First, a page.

Several trends in today’s stream of musicological inquiries converge in Barbara L. Kelly’s carefully nuanced exploration of musical activities in interwar France. In recent times musicologists have been expanding their discipline to incorporate the history of critics and musicologists into the history of music. Criticism and the influence of early critics forms the crux of Kelly’s study, which demands that we examine more closely the value and richness of French music between the two world wars. Her attention to these facets of musical life allows her to decipher the shifting politics and factions between composers and critics in order to claim common ground among apparent aesthetic, ideological, and generational differences. Kelly shows how early reception histories of Debussy and Ravel were influenced by the biases and defences of individual critics, the iconoclasm of younger composers, and nationalist agendas. She shows that the work done by musicologists in the 1920s, who were pioneers in an emerging field, was integral in shaping these reception histories and, indeed, composers’ understandings of one other. The critic and the composer lived side by side, consciously codependent. Highlighting the historical importance of criticism, Kelly manages to create continuities where once we assumed rupture. She successfully dismantles the notion that the Great War irrevocably changed the way in which the French valued music. Instead, she establishes connections between pre-war and post-war aesthetics by compiling a series of case studies. Rather than comprehensively commit to a single method of historical or musical inquiry, Kelly creates a dynamic picture of French musical culture by sampling different methodologies. In one chapter she chronicles the heated arguments between editors and musicians on how to commemorate a composer’s death; in another she delves into close musical analysis of the composer’s late sonatas. Drawing clear connections among these heterogeneous approaches, with so many subjects and topics in orbit, is the challenge. While the book covers a range of generational groupings, influential figures, collaborators, critics, and composers, Ravel is the epicentre. Kelly’s process of re-evaluation seems to be deployed in the service of rescuing Ravel, whose legacy and later musical activities suffered from the polarizing efforts of Les Six, who wanted to distance themselves from their immediate past. By [End Page 438] drawing musical connections between Ravel’s post-war brand of neoclassicism and the stripped down, melodic approaches of his young antagonists, Kelly helps restore Ravel’s relevance during the interwar era, framing him not only as a national figure but also as an innovator whose finger was delicately placed on the pulse of the time. This book is a dazzling synthesis of materials, topics, and approaches to music historiography. It sheds new light on a period when alliances between critics and composers were paramount, when the perception of musical aims and aesthetics were considered vital to culture, and when the initiatives of musical historians actively shaped the way people thought about music and themselves. Kelly’s careful curating of 1920s criticism and music leaves the reader feeling hopeful about the ability of musicologists to have an impact on the contemporary understanding of art, and of life.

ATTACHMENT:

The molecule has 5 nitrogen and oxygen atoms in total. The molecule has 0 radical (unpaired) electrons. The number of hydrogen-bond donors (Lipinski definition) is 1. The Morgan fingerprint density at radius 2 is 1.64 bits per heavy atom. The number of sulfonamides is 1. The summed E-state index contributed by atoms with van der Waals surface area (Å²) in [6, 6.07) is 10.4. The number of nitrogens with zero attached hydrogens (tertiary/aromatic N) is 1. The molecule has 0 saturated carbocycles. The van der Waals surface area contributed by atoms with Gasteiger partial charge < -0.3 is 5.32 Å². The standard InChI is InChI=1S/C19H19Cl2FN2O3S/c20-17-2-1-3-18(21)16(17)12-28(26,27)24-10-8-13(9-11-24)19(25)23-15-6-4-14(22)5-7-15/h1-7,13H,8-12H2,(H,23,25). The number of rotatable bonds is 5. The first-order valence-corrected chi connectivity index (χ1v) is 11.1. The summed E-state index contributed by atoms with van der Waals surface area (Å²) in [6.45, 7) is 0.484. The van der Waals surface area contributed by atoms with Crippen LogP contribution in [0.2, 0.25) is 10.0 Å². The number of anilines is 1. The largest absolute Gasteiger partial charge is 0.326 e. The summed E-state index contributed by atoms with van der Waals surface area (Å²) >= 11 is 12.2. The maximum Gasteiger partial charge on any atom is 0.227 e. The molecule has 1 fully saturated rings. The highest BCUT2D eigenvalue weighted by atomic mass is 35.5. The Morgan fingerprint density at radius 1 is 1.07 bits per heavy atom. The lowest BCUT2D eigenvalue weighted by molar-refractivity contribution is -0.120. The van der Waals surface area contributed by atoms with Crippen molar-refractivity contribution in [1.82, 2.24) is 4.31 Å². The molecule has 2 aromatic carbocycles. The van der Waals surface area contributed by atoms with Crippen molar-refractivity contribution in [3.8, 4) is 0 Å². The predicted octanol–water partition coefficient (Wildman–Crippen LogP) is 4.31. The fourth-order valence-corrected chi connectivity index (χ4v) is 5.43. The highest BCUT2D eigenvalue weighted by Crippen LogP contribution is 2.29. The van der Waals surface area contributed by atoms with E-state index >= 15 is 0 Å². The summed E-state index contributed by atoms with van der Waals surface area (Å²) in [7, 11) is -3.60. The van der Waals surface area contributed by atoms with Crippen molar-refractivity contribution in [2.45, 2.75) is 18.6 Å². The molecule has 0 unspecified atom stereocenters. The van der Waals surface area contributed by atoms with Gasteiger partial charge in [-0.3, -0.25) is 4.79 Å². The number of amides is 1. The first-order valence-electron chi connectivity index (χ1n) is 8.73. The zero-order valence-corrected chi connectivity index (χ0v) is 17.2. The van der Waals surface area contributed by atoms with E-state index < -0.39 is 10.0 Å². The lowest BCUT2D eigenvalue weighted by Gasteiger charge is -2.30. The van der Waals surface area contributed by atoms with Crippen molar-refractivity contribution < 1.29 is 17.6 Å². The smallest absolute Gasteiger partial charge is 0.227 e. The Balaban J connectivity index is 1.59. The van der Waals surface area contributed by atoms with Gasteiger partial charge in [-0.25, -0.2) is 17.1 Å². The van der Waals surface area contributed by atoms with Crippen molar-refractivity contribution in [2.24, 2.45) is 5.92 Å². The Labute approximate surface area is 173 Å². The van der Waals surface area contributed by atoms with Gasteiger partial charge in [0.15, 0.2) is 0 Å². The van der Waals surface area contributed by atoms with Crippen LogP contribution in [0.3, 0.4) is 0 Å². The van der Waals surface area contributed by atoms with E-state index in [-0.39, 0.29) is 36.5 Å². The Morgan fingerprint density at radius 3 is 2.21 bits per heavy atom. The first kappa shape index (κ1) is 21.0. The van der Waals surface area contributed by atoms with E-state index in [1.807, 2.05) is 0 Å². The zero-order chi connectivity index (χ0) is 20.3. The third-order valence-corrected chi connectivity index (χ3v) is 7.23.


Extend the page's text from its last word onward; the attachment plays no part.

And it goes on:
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Music and Ultra-Modernism in France: A Fragile Consensus, 1913–1939. by Barbara L. Kelly. (Music in Society and Culture.) Woodbridge: Boydell Press, 2013. xii + 258 pp., ill.
Copyright © 2014 Anna Wittstruck